We’re the early adopters, and we have a mission
For some people, notions like the long march toward greater human cooperation is rather fanciful and off point. But as 21st century innovators and the new vanguard of live audience polling, we need to be able to talk about the benefits of what we offer with greater clarity, and at a very practical level.
In our book, Read the Room for Real: How a Simple Technology Creates Better Meetings, Matthew and I mention many of the the better-known benefits of web-based polling – such as greater engagement and information retention, but we also include important benefits that tend to get overlooked:
- Presenters become more responsive to the group, and cannot as easily go on autopilot.
- Meeting attendees have a greater appreciation of diversity in the group, because the displayed results focus attention on the group’s responses, not just their own.
- People become more reflective, and think more deeply about why they and others have the perspectives they do.
- Those who pay for the meetings tend to think more broadly about what the meeting can accomplish, since they now have the capacity to create a whole-group survey with a high response rate.
The right message for the right person
As we travel the country advocating that corporate managers, city planners, trainers, event planners and others use this technology, Matthew and I have learned to be more strategic about which arguments to muster for which audiences. You can use them too, to help along the cause of better meetings for groups everywhere. For example,
Is the meeting coordinator concerned with rational decision-making? If so, it might make sense to point out the ways that polling brings more perspectives to the table, and lessens the chance of making mistakes, by considering all points of view.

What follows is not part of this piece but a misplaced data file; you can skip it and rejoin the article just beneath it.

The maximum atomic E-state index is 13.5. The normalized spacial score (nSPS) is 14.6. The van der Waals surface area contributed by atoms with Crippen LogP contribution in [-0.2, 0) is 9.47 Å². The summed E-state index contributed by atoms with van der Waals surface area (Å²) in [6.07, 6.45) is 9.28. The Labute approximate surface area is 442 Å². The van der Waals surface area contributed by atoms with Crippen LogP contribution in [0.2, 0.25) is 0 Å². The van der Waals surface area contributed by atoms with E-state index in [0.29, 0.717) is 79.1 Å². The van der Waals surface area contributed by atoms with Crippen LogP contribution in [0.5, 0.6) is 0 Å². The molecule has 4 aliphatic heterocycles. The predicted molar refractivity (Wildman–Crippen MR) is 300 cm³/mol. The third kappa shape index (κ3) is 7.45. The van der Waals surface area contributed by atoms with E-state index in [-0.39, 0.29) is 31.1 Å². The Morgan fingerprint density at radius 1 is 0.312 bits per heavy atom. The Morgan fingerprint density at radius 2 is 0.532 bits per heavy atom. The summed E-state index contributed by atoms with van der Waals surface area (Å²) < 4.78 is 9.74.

Is the organizer concerned about giving introverts a way to speak out comfortably? Perhaps focus on how anonymous polling protects meetings from becoming overrun by a few loud voices, and offers quiet attendees an easy way to express themselves.
Is the organizer concerned with building community? Share stories about how a live, open-response poll lowered people’s perceived barriers, and made them realize the differences they saw between themselves and others were not as great as they thought.
We wrote the book on the live polling revolution
Matthew and I have been polling geeks for more than 10 years, and now we’ve written the first book ever about the revolutionary effects of live polls on meetings.
Our hope is that, for those who already know and love live polling, our book will provide a deeper understanding of how the technology works. We also hope that polling fans will find it a guide to the revolution that they are already engaged in, even if they don’t currently see their work as ground-breaking. And maybe it will even help a few polling fans convince their organizations to adopt the technology site-wide.
Read the Room for Real: How a Simple Technology Creates Better Meetings launches July 4 weekend, partly because we think that America should declare its independence from bad meetings! We do hope you’ll join us.
About the authors: Dr. David Campt and Matthew Freeman are the authors of Read the Room for Real: How a Simple Technology Creates Better Meetings. They hope to start a national conversation about how to improve meetings for humans everywhere.